What Does IBB Really Want?


Tobi Soniyi

Depending on who you ask, the name Ibrahim Badamasi Babangida evokes different memories. For a General, who enjoys being called Maradona (remember Argentine football legend Diego Maradona?), no one should be surprised that even after his retirement, Babangida has largely remained a dribbler.

Lately, he was in the news after his spokesperson, Kazeem Afegbua issued a statement on his behalf. Babangida, who thrives in controversies, once again reminded Nigerians that he remains essentially IBB when a counter statement emerged claiming that the former military ruler did not authorise Afegbua to issue the statement.

Another version of the denial said Afegbua tampered with the original statement. There were other versions as well and it became such a mess that even security operatives suspected that a crime might have been committed and declared Afegbua wanted.

Today, no one, except Babangida himself knows the truth about that statement. That is typical IBB. It is IBB being IBB. After all, a couple of months earlier, former President Olusegun Obasanjo had issued a similar statement and no one doubted he issued it.
After maintaining a dignifying silence for a while, Babangida has chosen to step into the spotlight. Many are wondering what messages he is trying to put across.

In a recent interview with Channels Television, Babangida, who should be grateful to Nigeria for how the annulment of the June 12, 1993 presidential election ended, has continued to defend the indefensible.
He said: “Nobody has ever sat down to say the two persons are friends. What went wrong? We tried to rationalise why we had to do what we did but nobody is prepared to listen to us.

“I have never seen anybody write anything on this to try to give people a different version altogether. He (Abiola) knew my feeling; I knew his feeling about the country generally because I do talk about Nigeria with the presumed winner of the truly democratically freest election. We even talked about it during the crisis itself.”

The former military ruler, perhaps, is not aware of the fact that most of the people who voted for Abiola did not know he was IBB’s friend. So, it was not an issue in the election or after the election. People voted according to their conscience.
May be IBB needs to learn better, because nobody is too old to learn.

But for now, he should be told that the excuse he gave for cancelling the election was illegal and unconstitutional and amounted to an affront to all democratic principles. Period! Is that too difficult for a General to understand? It shouldn’t be.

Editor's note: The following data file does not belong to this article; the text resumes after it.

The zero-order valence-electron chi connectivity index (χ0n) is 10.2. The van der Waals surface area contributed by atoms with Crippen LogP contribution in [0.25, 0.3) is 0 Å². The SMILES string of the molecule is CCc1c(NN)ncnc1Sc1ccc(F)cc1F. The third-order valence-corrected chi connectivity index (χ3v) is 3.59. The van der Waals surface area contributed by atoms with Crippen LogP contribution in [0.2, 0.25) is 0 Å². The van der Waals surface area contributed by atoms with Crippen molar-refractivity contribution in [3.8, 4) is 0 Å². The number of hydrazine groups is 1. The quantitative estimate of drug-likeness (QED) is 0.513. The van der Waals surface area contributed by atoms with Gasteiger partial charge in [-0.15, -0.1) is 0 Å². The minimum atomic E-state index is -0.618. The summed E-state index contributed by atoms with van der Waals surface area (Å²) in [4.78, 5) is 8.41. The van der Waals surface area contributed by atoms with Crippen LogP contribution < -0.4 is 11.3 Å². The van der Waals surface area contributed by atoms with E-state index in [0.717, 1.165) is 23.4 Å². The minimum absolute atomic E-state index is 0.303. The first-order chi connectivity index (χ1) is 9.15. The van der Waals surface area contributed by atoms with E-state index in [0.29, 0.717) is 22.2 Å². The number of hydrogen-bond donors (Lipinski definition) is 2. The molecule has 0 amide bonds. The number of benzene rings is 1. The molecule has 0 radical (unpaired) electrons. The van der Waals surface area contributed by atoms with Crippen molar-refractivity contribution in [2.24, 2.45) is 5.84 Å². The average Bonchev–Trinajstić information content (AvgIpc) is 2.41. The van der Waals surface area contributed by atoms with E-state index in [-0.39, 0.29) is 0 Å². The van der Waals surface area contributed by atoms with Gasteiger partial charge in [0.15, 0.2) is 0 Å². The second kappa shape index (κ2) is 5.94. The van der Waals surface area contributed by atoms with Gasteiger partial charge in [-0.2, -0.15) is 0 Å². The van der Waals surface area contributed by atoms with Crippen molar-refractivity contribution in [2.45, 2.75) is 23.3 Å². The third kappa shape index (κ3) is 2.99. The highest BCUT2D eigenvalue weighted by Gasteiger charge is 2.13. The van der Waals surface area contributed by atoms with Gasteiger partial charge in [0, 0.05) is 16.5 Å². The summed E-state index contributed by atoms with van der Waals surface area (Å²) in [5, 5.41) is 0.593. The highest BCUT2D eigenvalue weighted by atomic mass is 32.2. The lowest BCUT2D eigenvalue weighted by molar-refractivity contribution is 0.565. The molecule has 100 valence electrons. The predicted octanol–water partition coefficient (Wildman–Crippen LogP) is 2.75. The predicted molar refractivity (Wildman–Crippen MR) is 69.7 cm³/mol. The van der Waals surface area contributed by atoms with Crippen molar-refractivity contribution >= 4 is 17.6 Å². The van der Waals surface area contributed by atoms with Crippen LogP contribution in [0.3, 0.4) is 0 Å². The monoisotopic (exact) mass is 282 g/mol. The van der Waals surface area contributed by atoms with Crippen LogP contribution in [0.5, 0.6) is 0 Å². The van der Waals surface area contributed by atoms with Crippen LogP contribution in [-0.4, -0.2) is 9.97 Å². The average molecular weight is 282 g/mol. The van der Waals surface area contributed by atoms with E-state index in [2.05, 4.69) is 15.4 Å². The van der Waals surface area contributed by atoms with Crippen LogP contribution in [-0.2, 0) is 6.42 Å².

Twenty-five years after, Babangida should see the indiscretion in his decision to cancel the election. He should stop insulting the nation’s collective intelligence. The best he can do is to keep quiet since he is too conceited to accept that he was wrong.
If IBB cares to listen, for once, Nigerians refuse to be fools. That is why they don’t accept his explanation and justification for annulling the June 12 presidential election. His explanation is not good enough or as lawyers would say; “your explanation does not hold water, so, save us the trouble.”

For IBB, this should be a time of deep reflection. Before he cancelled the presidential election, he was well loved. Had he allowed Moshood Abiola to serve the mandate freely given to him, Babangida, perhaps would have returned as a civilian president. But he chose a different course and with that decision he destroyed all that is good in him. He should therefore stop blaming Nigerians for his own bad judgment.

Had IBB not cancelled the election, if Nigerians were given the chance to choose a president among him, Obasanjo and Muhammadu Buhari, Nigerians would put him first because of the support he enjoyed across the country.
It should be a concern to Babangida that, Buhari, a barefaced dictator could come round to be president, whereas, IBB the benevolent dictator was not even bold enough to come out to contest?
For IBB, Williams Shakespeare’s famous quote is apposite: “The evil that men do lives after them; the good is oft interred with their bones.”

When asked whether he planned to write an autobiography, the former military president said: “People may not read it because it’s coming from a dictator. Yea, he cancelled June 12 and that will kill the thing about the book, but I will try. I hope one day if God spares my life I will discuss about it (June 12 elections) because I still believe people don’t get what we were trying to put across.”

Hasn’t God spared IBB’s life enough to tell Nigerians the story?
It is good that Babangida has come to the realisation that people would not read his autobiography. He should stop blaming them. He should look inward to understand why they will not read his autobiography.

In the same vein, he should change his perspective on the annulment. His idea that “people don’t get what we were trying to put across” is fallacious. On the contrary, it is IBB, who should try and understand what the people are putting across. He is the one who does not understand what the people are saying about the annulment.

Nigerians have weighed IBB’s justification for the annulment and found it worthless and not credible, unless, he wants to invent another justification.

If after 25 years, people still don’t get the message IBB is trying to put across, then he should ask himself why? Are the people deaf? Or is my message wrong and baseless?

IBB needs to come clean before he moves on. Nigerians are very kind people. If they can forgive Buhari for the ways he treated them when he was military Head of State, there is no doubt they will forgive IBB too.